The female reproductive organs include a pair of ovaries, a pair of oviducts, a pair of uteri, vagina, vestibule, clitoris and some accessory glands.
- The two ovaries are small, whitish, oval bodies, about 2 cm long.
- They are found behind the kidneys, each ovary attached to the dorsal abdominal wall by a double fold of peritoneum called mesovarium.
- From the surface of ovaries project several blister-like, small, rounded, semitransparent projections, called ovarian or Graafian follicles, each containing a developing ovum.
- Histologically, the section of a rabbit ovary shows a peripheral layer of germinal epithelial cells surrounding a dense mass of connective tissue fibres, called stroma, containing blood andlymph vessels and nerve.
- Stroma contains groups of actively dividng germinal cells, called follicle in various stages of development.
- In each follicle, a single cell enlarges firswhile others surround and nourish it. It ultimately beomes oocyte orovum.
- The mass of cells around oocyte is known as discusproligerous.
- When ripe, the follicles are known as Graafian follicles, which project from thesurface of ovary as minute bumps.
- Each graafian follicle contains a large fluid - filled follicular cavity.
- The cells lining the cavity are termed membrana granulosa.
- The fully mature oocyte is surrounded by a thick transparent membrane called zona pellucida containing yolk and fat droplets.
- It is covered by another striated layer ot columnar cells, called corona radiata.
- In the stroma there are also found groups of interstitial cells which produce sex hormones (oestrogen).
- Eventually each mature follicle bursts to liberate the oocyte into body cavity, a process known as ovulation.
- The follicular cells remaining behind divide rapidly to form a yellowish solid mass of cells called corpus luteum.
- During pregnancy it serves as a temporary endocrine gland secreting a hormone (progesterone).
- It causes uterus to enlarge to receive the growing foetus and stimulates lactation.
- If ovum is not fertilized, corpus luteum gradually disappears leaving a scar called corpus albicans.
- Each oviduct opens anteriorly, close to the outer border of the ovary of its side, by a wide funnel called fallopian or oviducal funnel.
- The opening of funnel, or ostium, is provided with many cilia to receive the minute ova released from the ovary.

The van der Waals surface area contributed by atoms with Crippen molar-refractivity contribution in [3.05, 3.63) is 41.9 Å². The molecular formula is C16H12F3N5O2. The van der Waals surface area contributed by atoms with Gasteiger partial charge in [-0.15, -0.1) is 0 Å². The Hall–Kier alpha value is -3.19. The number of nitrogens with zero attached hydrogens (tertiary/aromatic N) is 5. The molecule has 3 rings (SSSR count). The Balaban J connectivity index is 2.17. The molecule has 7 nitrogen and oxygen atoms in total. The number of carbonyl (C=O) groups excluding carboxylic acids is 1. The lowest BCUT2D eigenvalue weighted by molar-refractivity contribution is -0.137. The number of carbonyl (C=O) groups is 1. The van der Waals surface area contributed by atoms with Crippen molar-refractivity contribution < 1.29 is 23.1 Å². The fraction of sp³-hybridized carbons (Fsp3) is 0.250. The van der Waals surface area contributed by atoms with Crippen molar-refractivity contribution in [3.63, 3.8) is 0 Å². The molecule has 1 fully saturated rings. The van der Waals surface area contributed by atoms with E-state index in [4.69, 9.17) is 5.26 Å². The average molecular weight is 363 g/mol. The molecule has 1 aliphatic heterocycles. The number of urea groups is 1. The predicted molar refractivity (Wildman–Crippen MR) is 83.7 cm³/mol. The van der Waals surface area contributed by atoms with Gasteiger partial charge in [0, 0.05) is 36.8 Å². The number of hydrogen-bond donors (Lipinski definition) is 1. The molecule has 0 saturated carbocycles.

- Funnel leads into the upper part of oviduct. It is a short, narrow, coiled and internally ciliated duct called fallopian tube. Ova pass. through this tube by ciliary action and fertilization also occurs here.
- The fallopian tube is followed by a much wider, longer convoluted, thick walled muscular tube the uterus.
- It is richly vascular and highly distensible and attached to the dorsal abdominal wall by a mesentery.
- Fertilized ova or zygotes get implanted on the uterine wall to develop into embryos or foetuses, each attached to the placenta by an umbilical cord.
3. VAGINA AND VESTIBULA
- The uteri of both the sides meet into a long wide, median duct, the vagina, lying dorsally upon the urinary bladder.
- It opens posteriorly into the neck of bladder to join the urethra forming a short narrow common urinogenital canal or vestibule.
- It runs backwards ventral to the rectum and opens to the exterior by a slit-like aperture, the vulva.
- The vagina serves to receive the penis of the male during copulation.
- From the anterior wall of vulva projects a small erectile knob-like clitoris.
- It is regarded homologous with the male penis since it contains a pair of erectile tissue, the corpora cavernosa.
- But the urethra does not pass through the clitoris.
5. ACCESSSORY GLANDS
- In the female rabbit, there is no prostate gland.
- A pair of small Bartholin’s glands or Cowper’s glands lies embedded in the dorsal wall of vestibule.
- Their viscid secretion lubricates the vaginal passage. The perineal and rectal glands are as in the male.